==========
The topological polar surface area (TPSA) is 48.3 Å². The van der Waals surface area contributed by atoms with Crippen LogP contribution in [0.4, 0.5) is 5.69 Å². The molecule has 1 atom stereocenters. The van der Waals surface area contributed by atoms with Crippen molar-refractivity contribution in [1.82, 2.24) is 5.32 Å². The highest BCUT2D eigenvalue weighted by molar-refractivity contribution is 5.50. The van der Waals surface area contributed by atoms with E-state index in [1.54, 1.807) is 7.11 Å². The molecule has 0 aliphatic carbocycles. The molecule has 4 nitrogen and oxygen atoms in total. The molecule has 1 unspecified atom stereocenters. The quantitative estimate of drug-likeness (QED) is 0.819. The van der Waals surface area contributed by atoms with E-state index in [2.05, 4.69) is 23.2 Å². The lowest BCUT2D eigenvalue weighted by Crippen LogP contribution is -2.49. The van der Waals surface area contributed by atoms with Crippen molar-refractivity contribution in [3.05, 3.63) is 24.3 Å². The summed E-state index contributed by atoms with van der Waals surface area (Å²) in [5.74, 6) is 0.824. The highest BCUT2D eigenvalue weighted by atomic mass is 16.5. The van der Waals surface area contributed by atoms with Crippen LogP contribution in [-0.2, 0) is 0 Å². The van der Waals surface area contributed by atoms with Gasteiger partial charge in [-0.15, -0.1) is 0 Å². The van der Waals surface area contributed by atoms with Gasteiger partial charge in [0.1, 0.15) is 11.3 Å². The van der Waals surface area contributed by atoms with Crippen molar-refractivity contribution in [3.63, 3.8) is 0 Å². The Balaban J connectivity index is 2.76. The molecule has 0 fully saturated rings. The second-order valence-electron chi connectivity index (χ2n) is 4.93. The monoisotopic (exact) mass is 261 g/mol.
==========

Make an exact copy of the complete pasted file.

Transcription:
The topological polar surface area (TPSA) is 48.3 Å². The van der Waals surface area contributed by atoms with Crippen LogP contribution in [0.4, 0.5) is 5.69 Å². The molecule has 1 atom stereocenters. The van der Waals surface area contributed by atoms with Crippen molar-refractivity contribution in [1.82, 2.24) is 5.32 Å². The highest BCUT2D eigenvalue weighted by molar-refractivity contribution is 5.50. The van der Waals surface area contributed by atoms with E-state index in [1.54, 1.807) is 7.11 Å². The molecule has 0 aliphatic carbocycles. The molecule has 4 nitrogen and oxygen atoms in total. The molecule has 1 unspecified atom stereocenters. The quantitative estimate of drug-likeness (QED) is 0.819. The van der Waals surface area contributed by atoms with E-state index in [2.05, 4.69) is 23.2 Å². The lowest BCUT2D eigenvalue weighted by Crippen LogP contribution is -2.49. The van der Waals surface area contributed by atoms with Crippen molar-refractivity contribution in [3.05, 3.63) is 24.3 Å². The summed E-state index contributed by atoms with van der Waals surface area (Å²) in [5.74, 6) is 0.824. The highest BCUT2D eigenvalue weighted by atomic mass is 16.5. The van der Waals surface area contributed by atoms with Crippen LogP contribution in [-0.2, 0) is 0 Å². The van der Waals surface area contributed by atoms with Gasteiger partial charge in [-0.15, -0.1) is 0 Å². The van der Waals surface area contributed by atoms with Gasteiger partial charge in [0.1, 0.15) is 11.3 Å². The van der Waals surface area contributed by atoms with Crippen molar-refractivity contribution in [3.63, 3.8) is 0 Å². The Balaban J connectivity index is 2.76. The molecule has 0 fully saturated rings. The second-order valence-electron chi connectivity index (χ2n) is 4.93. The monoisotopic (exact) mass is 261 g/mol.